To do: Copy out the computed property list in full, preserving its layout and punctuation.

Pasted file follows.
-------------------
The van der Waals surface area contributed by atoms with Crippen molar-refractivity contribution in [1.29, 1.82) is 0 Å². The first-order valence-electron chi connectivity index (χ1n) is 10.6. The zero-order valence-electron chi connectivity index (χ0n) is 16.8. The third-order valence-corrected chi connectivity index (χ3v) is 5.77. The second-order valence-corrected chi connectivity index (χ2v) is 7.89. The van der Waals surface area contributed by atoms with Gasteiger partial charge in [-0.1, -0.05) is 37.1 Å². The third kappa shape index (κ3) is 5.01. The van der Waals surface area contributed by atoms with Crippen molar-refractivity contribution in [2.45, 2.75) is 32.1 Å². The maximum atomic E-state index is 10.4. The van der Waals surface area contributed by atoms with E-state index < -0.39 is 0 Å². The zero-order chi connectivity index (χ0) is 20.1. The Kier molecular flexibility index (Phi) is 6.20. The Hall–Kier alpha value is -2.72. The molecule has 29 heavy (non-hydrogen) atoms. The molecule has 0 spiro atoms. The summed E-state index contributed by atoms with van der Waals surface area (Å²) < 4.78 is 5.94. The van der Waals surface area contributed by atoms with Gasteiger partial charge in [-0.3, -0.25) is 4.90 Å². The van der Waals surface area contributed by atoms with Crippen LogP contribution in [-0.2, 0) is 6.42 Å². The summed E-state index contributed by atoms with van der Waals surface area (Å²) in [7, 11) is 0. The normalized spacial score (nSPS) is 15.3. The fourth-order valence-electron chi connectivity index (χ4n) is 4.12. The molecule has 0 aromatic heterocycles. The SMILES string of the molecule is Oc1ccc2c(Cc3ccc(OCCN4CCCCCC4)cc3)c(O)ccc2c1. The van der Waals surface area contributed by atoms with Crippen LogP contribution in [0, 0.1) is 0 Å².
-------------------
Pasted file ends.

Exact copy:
The van der Waals surface area contributed by atoms with Crippen molar-refractivity contribution in [1.29, 1.82) is 0 Å². The first-order valence-electron chi connectivity index (χ1n) is 10.6. The zero-order valence-electron chi connectivity index (χ0n) is 16.8. The third-order valence-corrected chi connectivity index (χ3v) is 5.77. The second-order valence-corrected chi connectivity index (χ2v) is 7.89. The van der Waals surface area contributed by atoms with Gasteiger partial charge in [-0.1, -0.05) is 37.1 Å². The third kappa shape index (κ3) is 5.01. The van der Waals surface area contributed by atoms with Crippen molar-refractivity contribution in [2.45, 2.75) is 32.1 Å². The maximum atomic E-state index is 10.4. The van der Waals surface area contributed by atoms with E-state index < -0.39 is 0 Å². The zero-order chi connectivity index (χ0) is 20.1. The Kier molecular flexibility index (Phi) is 6.20. The Hall–Kier alpha value is -2.72. The molecule has 29 heavy (non-hydrogen) atoms. The molecule has 0 spiro atoms. The summed E-state index contributed by atoms with van der Waals surface area (Å²) < 4.78 is 5.94. The van der Waals surface area contributed by atoms with Gasteiger partial charge in [-0.3, -0.25) is 4.90 Å². The van der Waals surface area contributed by atoms with Crippen LogP contribution in [-0.2, 0) is 6.42 Å². The summed E-state index contributed by atoms with van der Waals surface area (Å²) in [7, 11) is 0. The normalized spacial score (nSPS) is 15.3. The fourth-order valence-electron chi connectivity index (χ4n) is 4.12. The molecule has 0 aromatic heterocycles. The SMILES string of the molecule is Oc1ccc2c(Cc3ccc(OCCN4CCCCCC4)cc3)c(O)ccc2c1. The van der Waals surface area contributed by atoms with Crippen LogP contribution in [0, 0.1) is 0 Å².